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Use Effective Meeting Strategies to Build Relationships

Plan ahead, write a solid agenda and follow up to make meetings successful.

Young professionals building relationships during a work meeting

By Ashley Heline, AVP Marketing & Producer Management

Mediocre meetings that lack purpose and clear next steps have no place in a time-strapped, fast-paced culture. Follow the effective meeting strategies below to ensure your meetings lead to results.

Preparing for a meeting

Preparing for a meeting is the first step to a successful client development process. Being prepared ensures that meetings are productive, which helps build and maintain successful customer relationships. Every meeting – even a lunch meeting – is an opportunity to move the relationship forward and thus advance in the client development process.

Checking the following elements off your meeting prep list is one way to launch meetings minus the miscues.

  • Determine whom to visit or call.
  • Send a calendar invitation.
  • Develop a written agenda.
  • Provide the client with a proposed agenda and ask for their feedback.
  • Confirm the appointment.

Keep your planning on track with tools such as Ascend With Argo’s meeting planning tool and collaborate with attendees to develop a clear, concise agenda. Keep in mind that it’s important for the agenda to:

  • Include current issues with which the client needs assistance.
  • Note attendees and their titles.
  • List topics that will be covered.
  • Include the meeting location’s address.

When you are early in your career, remember it is okay to ask other subject matter experts on your team to attend a meeting with you.

Conducting an effective meeting

It’s important to be professional, follow your agenda and listen carefully when conducting a meeting. Show the audience you value their input by asking questions of the entire group. Identify problems you can provide a solution for and be open to inspiration and opportunities that develop during the course of the meeting.

When starting a meeting:

  • Begin on time.
  • Build rapport.
  • Frame the purpose and length of the meeting.
  • Introduce attendees.
  • Confirm that the planned presentation is indeed what the client wants.
  • Take notes.

Navigating in-person versus phone meetings

During in-person meetings, observe the room by noting facial expressions and body language. Show your own engagement by silencing your phone and making eye contact.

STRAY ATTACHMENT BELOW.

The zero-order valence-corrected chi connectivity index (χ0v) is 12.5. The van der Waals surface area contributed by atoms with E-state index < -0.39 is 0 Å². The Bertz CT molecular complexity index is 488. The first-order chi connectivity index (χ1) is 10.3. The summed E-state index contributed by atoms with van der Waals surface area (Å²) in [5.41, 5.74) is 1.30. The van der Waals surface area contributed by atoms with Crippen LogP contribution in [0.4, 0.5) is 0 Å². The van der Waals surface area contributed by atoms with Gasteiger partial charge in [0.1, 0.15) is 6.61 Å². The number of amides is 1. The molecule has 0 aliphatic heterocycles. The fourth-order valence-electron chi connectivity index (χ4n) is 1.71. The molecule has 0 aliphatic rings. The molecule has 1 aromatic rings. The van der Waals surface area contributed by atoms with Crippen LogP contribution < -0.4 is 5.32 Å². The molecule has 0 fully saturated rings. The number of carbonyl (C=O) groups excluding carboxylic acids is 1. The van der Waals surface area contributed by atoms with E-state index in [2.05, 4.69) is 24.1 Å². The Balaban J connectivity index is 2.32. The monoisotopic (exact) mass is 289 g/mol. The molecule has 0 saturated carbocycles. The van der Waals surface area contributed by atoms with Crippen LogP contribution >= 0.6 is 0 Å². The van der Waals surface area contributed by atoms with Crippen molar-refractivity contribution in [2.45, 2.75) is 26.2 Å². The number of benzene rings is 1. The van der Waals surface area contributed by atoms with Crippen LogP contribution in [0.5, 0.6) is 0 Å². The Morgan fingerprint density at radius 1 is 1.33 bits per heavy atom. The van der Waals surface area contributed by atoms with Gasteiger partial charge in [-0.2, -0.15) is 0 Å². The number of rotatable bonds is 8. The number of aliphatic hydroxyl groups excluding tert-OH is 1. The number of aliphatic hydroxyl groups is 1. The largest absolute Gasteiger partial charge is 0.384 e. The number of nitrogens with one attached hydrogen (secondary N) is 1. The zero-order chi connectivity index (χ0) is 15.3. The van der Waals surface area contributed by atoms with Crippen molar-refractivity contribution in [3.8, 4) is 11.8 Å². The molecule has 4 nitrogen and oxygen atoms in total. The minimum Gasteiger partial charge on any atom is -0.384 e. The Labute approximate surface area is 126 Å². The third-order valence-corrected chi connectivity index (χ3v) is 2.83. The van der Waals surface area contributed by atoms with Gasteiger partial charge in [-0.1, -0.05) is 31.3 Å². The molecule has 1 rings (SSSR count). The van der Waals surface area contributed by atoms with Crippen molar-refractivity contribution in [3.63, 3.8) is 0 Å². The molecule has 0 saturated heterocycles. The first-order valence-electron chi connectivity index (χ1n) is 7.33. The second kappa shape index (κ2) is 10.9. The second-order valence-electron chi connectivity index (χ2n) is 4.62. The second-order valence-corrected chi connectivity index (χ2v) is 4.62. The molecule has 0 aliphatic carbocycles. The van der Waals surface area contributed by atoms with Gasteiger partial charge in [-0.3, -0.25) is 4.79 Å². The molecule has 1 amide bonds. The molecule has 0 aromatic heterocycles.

Phone meetings require more preparation because they don’t offer face-to-face cues. Introductions still matter, so make sure attendees know who else is participating in the meeting and encourage everyone to mute their phones. Redirect questions as needed and pose them to specific attendees.

Brainstorm key phrases before the meeting to deploy as needed to stay on track. These could include:

  • “Before we move on, I’d like to wrap up my thought…”
  • “I think the original question was…”
  • “Did that answer your question?”
  • “We don’t have to solve that today, but let’s address this as an action item going forward.”

End meetings by asking if there are any remaining questions, reviewing next steps and assigning responsibility for each step. Be sure to thank attendees and end on time.

Following up after a meeting

The work isn’t done when the meeting ends. After a meeting ends, send a follow-up email to ensure task owners act on next steps and share information with other departments as needed. To continue to build a successful relationship with your client, it is important you do what you say you are going to do. Complete all of your follow-up items discussed within the agreed-upon time frame.

Meetings can be a powerful differentiator for you and your company when well-planned, skillfully executed and promptly followed up on. Learning how to run effective meetings can pay career-long dividends.

Download Ascend With Argo’s agenda template and meeting planning tool to streamline planning for your next meeting. Visit Ascend With Argo to learn more about the program’s education, support and insights for early-career producers.

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